A 2 x 2 mixed-model ANOVA was then conducted on the mean inter-trial attractiveness effects across all participants with current face familiarity (familiar or novel) as a within-subject variable and participant recognition sensitivity (lower or higher) as a between-subject variable. The analysis yielded no significant difference between the two groups (lower: M = 3.8, s.d. = 6.6; higher: M = 3.1, s.d. = 8.8; £1,20 = 0.08, p = 0.782, np = 0.004). Nor was there a main effect of current face familiarity (familiar: M = 2.8, s.d. = 8.7; novel: M = 4.4, s.d. = 6.8; Fi,2o = 0.97, p = 0.337, np = 0.049). However, there was a significant two-way interaction between current face familiarity and sensitivity, £1,20 = 17.95, p < 0.001, np = 0.486. The source of this interaction effect was determined with a set of paired t-tests (two-tailed; p-values were Bonferroni corrected). For the group who performed well in the recognition task (i.e. those with a high-sensitivity score), the inter-trial attractiveness effect was significantly smaller for familiar faces (M =—1.5, s.d. = 8.5) compared with novel faces (M = 7.6, s.d. = 6.9), MD = 9.1, ti0 = 3.45, p = 0.012, d = 1.05. By contrast, for the group who performed poorly in the recognition task (i.e. those with a low-sensitivity score), the t-test yielded no significant difference between the familiar (M = 6.6, s.d. = 7.1) and novel faces (M = 0.9, s.d. = 4.9), MD = 5.7, t9 = 2.55, p = 0.062, d = 0.83. The absence of a protective effect in the low-sensitivity group suggested that those participants had not sufficiently learned the 'familiar' faces. The pattern of results for the low-sensitivity group appeared to be trending in the opposite direction from that expected, with more serial dependence for familiar faces than for novel faces. However, this apparent difference was not borne out by the analysis. Participants in this group may have had a poor understanding of instructions or a lack of motivation, and as such their responses were more unreliable.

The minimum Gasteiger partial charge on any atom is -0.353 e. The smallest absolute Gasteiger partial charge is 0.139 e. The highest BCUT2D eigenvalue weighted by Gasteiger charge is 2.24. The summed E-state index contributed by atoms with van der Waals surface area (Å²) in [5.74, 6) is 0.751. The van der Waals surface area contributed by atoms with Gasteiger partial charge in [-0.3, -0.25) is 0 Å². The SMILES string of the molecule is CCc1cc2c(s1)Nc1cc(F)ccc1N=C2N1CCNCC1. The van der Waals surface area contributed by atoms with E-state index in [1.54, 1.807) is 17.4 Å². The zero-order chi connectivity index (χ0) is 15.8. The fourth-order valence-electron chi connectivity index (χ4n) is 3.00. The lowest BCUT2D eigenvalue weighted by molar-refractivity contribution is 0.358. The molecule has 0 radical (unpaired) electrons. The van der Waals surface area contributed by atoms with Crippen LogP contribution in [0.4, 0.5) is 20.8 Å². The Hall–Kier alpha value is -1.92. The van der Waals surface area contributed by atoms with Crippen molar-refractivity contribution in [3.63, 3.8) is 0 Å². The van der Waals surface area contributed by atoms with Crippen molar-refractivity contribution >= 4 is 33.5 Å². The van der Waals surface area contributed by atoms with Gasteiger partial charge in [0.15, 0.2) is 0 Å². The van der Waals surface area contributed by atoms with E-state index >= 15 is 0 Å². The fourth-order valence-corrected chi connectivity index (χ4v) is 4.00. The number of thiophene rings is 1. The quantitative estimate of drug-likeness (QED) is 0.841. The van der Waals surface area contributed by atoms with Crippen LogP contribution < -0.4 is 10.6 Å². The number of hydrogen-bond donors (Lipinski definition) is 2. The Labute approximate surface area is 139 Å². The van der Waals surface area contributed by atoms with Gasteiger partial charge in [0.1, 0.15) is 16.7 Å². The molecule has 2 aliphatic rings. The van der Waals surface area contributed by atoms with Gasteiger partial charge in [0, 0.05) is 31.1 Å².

Overall, familiar faces appeared to be more immune to the inter-trial effect when participants were better able to distinguish between familiar and novel faces. Thus in Experiment 2, we used the faces of familiar celebrities to ensure a higher level of familiarity with the faces used.

5. Experiment 2. Celebrity faces

5.1. Experiment 2. Method

5.1.1. Participants

Twenty-one participants from the University of Sydney (15 female) were recruited and completed the experiment, none of whom had participated in the previous experiment. Each participant was paid AU . po $20/h. All participants had normal or corrected-to-normal vision.

5.1.2. Experimental stimuli

Stimuli were derived from 300 full-colour photographs of faces viewed from the front. All faces were extracted from their original backgrounds and superimposed on a solid black background, as shown in figure 1a. Each of the face stimuli measured 320 x 420 pixels and were prepared using the GIMP v2 software.

The 'familiar' face stimuli comprised two photos of each of 20 celebrities who were selected from a range of prominent figures, including actors, musicians, politicians, television personalities and comedians. One photo of each celebrity was used in the recognition task, and the remaining photos were used in the adaptation stage. This was done to decrease the likelihood that visual image-matching was driving participants' familiarity with the faces rather than 'true' familiarity with the celebrity's identity. Equal numbers of male and female faces were used.

The 'novel' face stimuli were derived from photos of prominent figures known in countries outside of Australia where the experiment was completed, including the Netherlands, Turkey, Spain, Greece, France, Italy, Iceland, Poland, Germany, Portugal, Russia, Sweden, Austria and Norway. This was done with the intention that the novel faces would match the familiar faces in attractiveness and distinctiveness (as is often associated with celebrity faces) but would still be unfamiliar to participants in the present experiment.